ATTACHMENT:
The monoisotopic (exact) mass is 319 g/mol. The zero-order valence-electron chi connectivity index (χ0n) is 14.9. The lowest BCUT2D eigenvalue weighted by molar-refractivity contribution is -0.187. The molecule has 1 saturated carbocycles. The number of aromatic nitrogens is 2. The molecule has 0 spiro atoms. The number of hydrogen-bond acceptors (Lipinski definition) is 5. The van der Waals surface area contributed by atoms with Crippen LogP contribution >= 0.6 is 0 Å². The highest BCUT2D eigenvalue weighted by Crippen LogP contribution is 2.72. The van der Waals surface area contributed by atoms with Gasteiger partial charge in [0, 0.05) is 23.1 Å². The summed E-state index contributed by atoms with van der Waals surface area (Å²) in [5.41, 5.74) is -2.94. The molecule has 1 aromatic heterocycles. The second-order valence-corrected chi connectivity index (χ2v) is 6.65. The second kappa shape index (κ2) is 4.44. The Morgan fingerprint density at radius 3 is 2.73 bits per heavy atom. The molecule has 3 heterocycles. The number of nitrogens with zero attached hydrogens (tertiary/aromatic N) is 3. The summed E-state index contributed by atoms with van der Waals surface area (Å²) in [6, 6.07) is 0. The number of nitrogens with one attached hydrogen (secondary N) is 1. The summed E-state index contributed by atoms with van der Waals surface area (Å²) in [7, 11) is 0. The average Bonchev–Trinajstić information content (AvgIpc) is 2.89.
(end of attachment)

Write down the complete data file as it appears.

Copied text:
The monoisotopic (exact) mass is 319 g/mol. The zero-order valence-electron chi connectivity index (χ0n) is 14.9. The lowest BCUT2D eigenvalue weighted by molar-refractivity contribution is -0.187. The molecule has 1 saturated carbocycles. The number of aromatic nitrogens is 2. The molecule has 0 spiro atoms. The number of hydrogen-bond acceptors (Lipinski definition) is 5. The van der Waals surface area contributed by atoms with Crippen LogP contribution >= 0.6 is 0 Å². The highest BCUT2D eigenvalue weighted by Crippen LogP contribution is 2.72. The van der Waals surface area contributed by atoms with Gasteiger partial charge in [0, 0.05) is 23.1 Å². The summed E-state index contributed by atoms with van der Waals surface area (Å²) in [5.41, 5.74) is -2.94. The molecule has 1 aromatic heterocycles. The second-order valence-corrected chi connectivity index (χ2v) is 6.65. The second kappa shape index (κ2) is 4.44. The Morgan fingerprint density at radius 3 is 2.73 bits per heavy atom. The molecule has 3 heterocycles. The number of nitrogens with zero attached hydrogens (tertiary/aromatic N) is 3. The summed E-state index contributed by atoms with van der Waals surface area (Å²) in [6, 6.07) is 0. The number of nitrogens with one attached hydrogen (secondary N) is 1. The summed E-state index contributed by atoms with van der Waals surface area (Å²) in [7, 11) is 0. The average Bonchev–Trinajstić information content (AvgIpc) is 2.89.